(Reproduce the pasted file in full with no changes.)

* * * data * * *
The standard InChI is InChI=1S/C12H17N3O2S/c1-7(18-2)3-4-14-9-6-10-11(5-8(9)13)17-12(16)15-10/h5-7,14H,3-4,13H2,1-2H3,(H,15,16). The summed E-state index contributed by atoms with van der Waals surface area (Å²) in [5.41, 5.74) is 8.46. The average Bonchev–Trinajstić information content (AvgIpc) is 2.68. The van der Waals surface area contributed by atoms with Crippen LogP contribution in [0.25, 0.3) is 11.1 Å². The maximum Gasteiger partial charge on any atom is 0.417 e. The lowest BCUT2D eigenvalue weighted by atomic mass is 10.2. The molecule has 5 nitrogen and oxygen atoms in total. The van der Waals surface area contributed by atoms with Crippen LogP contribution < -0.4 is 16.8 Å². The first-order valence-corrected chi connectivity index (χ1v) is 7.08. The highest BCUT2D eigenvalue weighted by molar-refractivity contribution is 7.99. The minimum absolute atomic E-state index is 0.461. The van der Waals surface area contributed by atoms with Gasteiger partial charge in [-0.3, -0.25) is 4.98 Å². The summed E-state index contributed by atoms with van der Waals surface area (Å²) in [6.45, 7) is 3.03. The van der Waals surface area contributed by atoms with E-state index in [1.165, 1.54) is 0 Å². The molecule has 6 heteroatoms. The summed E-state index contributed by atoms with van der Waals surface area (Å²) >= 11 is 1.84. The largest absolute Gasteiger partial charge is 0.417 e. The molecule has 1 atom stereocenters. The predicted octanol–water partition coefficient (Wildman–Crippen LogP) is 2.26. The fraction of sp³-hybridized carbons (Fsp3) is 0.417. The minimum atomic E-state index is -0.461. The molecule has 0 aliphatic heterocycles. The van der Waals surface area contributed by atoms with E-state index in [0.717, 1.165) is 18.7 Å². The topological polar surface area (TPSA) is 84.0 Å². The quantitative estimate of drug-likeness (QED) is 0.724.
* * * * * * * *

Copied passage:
The standard InChI is InChI=1S/C12H17N3O2S/c1-7(18-2)3-4-14-9-6-10-11(5-8(9)13)17-12(16)15-10/h5-7,14H,3-4,13H2,1-2H3,(H,15,16). The summed E-state index contributed by atoms with van der Waals surface area (Å²) in [5.41, 5.74) is 8.46. The average Bonchev–Trinajstić information content (AvgIpc) is 2.68. The van der Waals surface area contributed by atoms with Crippen LogP contribution in [0.25, 0.3) is 11.1 Å². The maximum Gasteiger partial charge on any atom is 0.417 e. The lowest BCUT2D eigenvalue weighted by atomic mass is 10.2. The molecule has 5 nitrogen and oxygen atoms in total. The van der Waals surface area contributed by atoms with Crippen LogP contribution < -0.4 is 16.8 Å². The first-order valence-corrected chi connectivity index (χ1v) is 7.08. The highest BCUT2D eigenvalue weighted by molar-refractivity contribution is 7.99. The minimum absolute atomic E-state index is 0.461. The van der Waals surface area contributed by atoms with Gasteiger partial charge in [-0.3, -0.25) is 4.98 Å². The summed E-state index contributed by atoms with van der Waals surface area (Å²) in [6.45, 7) is 3.03. The van der Waals surface area contributed by atoms with E-state index in [1.165, 1.54) is 0 Å². The molecule has 6 heteroatoms. The summed E-state index contributed by atoms with van der Waals surface area (Å²) >= 11 is 1.84. The largest absolute Gasteiger partial charge is 0.417 e. The molecule has 1 atom stereocenters. The predicted octanol–water partition coefficient (Wildman–Crippen LogP) is 2.26. The fraction of sp³-hybridized carbons (Fsp3) is 0.417. The minimum atomic E-state index is -0.461. The molecule has 0 aliphatic heterocycles. The van der Waals surface area contributed by atoms with E-state index in [0.717, 1.165) is 18.7 Å². The topological polar surface area (TPSA) is 84.0 Å². The quantitative estimate of drug-likeness (QED) is 0.724.